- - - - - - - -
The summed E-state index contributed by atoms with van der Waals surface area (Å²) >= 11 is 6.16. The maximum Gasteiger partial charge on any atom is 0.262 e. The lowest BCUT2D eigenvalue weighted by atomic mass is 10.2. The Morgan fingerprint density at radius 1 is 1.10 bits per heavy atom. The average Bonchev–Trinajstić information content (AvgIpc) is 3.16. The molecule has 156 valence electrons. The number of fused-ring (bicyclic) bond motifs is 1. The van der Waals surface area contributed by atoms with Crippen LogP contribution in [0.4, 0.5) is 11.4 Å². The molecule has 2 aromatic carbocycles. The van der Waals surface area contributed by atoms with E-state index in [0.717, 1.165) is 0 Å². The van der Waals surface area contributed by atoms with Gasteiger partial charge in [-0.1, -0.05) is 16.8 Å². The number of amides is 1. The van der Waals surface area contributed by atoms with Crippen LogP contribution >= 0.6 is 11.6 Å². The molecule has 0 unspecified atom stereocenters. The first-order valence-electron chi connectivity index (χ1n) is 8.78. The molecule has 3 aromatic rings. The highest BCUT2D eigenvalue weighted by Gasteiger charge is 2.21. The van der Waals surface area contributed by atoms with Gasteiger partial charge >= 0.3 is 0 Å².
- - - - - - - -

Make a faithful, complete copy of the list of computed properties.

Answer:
The summed E-state index contributed by atoms with van der Waals surface area (Å²) >= 11 is 6.16. The maximum Gasteiger partial charge on any atom is 0.262 e. The lowest BCUT2D eigenvalue weighted by atomic mass is 10.2. The Morgan fingerprint density at radius 1 is 1.10 bits per heavy atom. The average Bonchev–Trinajstić information content (AvgIpc) is 3.16. The molecule has 156 valence electrons. The number of fused-ring (bicyclic) bond motifs is 1. The van der Waals surface area contributed by atoms with Crippen LogP contribution in [0.4, 0.5) is 11.4 Å². The molecule has 2 aromatic carbocycles. The van der Waals surface area contributed by atoms with E-state index in [0.717, 1.165) is 0 Å². The van der Waals surface area contributed by atoms with Gasteiger partial charge in [-0.1, -0.05) is 16.8 Å². The number of amides is 1. The van der Waals surface area contributed by atoms with Crippen LogP contribution >= 0.6 is 11.6 Å². The molecule has 0 unspecified atom stereocenters. The first-order valence-electron chi connectivity index (χ1n) is 8.78. The molecule has 3 aromatic rings. The highest BCUT2D eigenvalue weighted by Gasteiger charge is 2.21. The van der Waals surface area contributed by atoms with Gasteiger partial charge >= 0.3 is 0 Å².